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Eads Bridge

Eads Bridge

Primary Photographer(s): Nathan Holth

Bridge Documented: November 15, 2016

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Key Facts

Location
St. Louis and East St. Louis: St. Louis City, Missouri and St. Clair County, Illinois: United States
Structure Type
Metal Braced Ribbed Deck Arch, Fixed and Approach Spans: Stone Semicircular Deck Arch, Fixed
Construction Date and Builder / Engineer
1874 By Builder/Contractor: Kelly-Atkinson Construction Company of Chicago, Illinois and Engineer/Design: James Eads

Technical Facts

Rehabilitation Date
2015
Main Span Length
520 Feet (158.5 Meters)
Structure Length
4007 Feet (1221.33 Meters)
Roadway Width
46 Feet (14.02 Meters)
Spans
3 Main Span(s) and 84 Approach Span(s)
NBI Number
12992

Historic Significance Rating (HSR)

Bridge Documentation

View Archived National Bridge Inventory Report - Has Additional Details and Evaluation

View Historic American Engineering Record (HAER) Documentation For This Bridge

HAER Data Pages, PDF

View Missouri Historic Bridge Inventory Sheet For This Historic Bridge

One of the most important historic bridges in the country, this bridge has national and even global historic significance on many different levels. It was the first large-scale bridge over the Mississippi River. It is one of the oldest large-scale bridges surviving in the United States. It was the first large bridge in the country to use substantial quantities of steel (as opposed to cast or wrought iron). Its arch spans were the longest in the world when completed. Even today, steel deck arch spans are rarely this long, especially with a comparatively shallow rise. The span length to arch rise ratio which produces these graceful, shallow-looking arches brings to mind the proportions of smaller multi-span concrete arch spans built in the 1920s. This in turn makes the bridge, from a distance, perhaps appear smaller than it is. Viewed up close, it is shocking to realize how large and massive this bridge truly is.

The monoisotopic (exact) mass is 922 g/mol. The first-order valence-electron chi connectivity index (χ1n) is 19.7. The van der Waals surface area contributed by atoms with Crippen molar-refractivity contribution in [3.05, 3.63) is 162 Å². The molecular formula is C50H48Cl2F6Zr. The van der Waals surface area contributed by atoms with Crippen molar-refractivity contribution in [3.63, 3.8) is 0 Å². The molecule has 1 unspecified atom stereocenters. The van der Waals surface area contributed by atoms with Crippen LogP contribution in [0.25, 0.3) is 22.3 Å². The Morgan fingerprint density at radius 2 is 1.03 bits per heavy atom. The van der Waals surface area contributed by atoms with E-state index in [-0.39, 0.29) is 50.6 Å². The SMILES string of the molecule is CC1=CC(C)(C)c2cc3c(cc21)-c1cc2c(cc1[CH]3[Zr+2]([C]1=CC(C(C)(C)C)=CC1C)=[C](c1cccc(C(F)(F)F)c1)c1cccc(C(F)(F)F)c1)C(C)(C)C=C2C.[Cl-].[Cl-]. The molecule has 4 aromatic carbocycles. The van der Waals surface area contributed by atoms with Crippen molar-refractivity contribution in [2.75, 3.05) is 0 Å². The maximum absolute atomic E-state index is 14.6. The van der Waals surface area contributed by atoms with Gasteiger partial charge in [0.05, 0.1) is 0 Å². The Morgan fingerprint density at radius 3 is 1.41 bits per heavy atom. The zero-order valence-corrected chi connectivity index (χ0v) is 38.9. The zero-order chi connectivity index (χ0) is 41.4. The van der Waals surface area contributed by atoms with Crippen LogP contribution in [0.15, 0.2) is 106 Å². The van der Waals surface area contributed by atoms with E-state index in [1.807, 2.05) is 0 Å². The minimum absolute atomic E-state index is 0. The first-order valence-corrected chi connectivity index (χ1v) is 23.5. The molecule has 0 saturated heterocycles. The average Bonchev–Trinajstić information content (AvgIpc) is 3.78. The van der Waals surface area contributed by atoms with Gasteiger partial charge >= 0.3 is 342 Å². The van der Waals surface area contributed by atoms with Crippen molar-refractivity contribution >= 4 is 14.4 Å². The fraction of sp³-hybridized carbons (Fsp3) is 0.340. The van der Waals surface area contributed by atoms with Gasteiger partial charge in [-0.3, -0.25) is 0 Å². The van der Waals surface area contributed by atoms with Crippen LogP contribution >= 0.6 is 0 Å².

The substructure of the bridge is also historically significant being the first in the United States to use the pneumatic caisson for construction.

The bridge's arch rib chords are composed of riveted tubes, unique in the United States, but the used of riveted tubes for large structural chords can be found in other early bridges elsewhere such as the Forth Bridge in Scotland and the Royal Albert Bridge in England.

The bridge's upper deck carries vehicular traffic, while MetroLink light rail runs on a lower deck.

This bridge is one of a small number to be a listed National Historic Landmark (NHL).

This bridge has a long history and its approach system has been reconstructed in various ways, particularly at the Illinois end. As such, overall length of this bridge will vary depending on the source consulted. However the span lengths of the three arch spans are 502 feet, 520 feet (center span), and 502 feet.

Above: James Buchanan Eads, engineer of the bridge.

Above: Historical photo showing bridge construction using cantilever method. Until the arches were connected, the large temporary structure seen here held the partially erected arches in place.

Above: Historical photo showing bridge construction using cantilever method. Until the arches were connected, the large temporary structure seen here held the partially erected arches in place.

Above: Historical photo showing bridge construction after the arches were connected and capable of bearing loads.

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Photo Galleries and Videos: Eads Bridge

 
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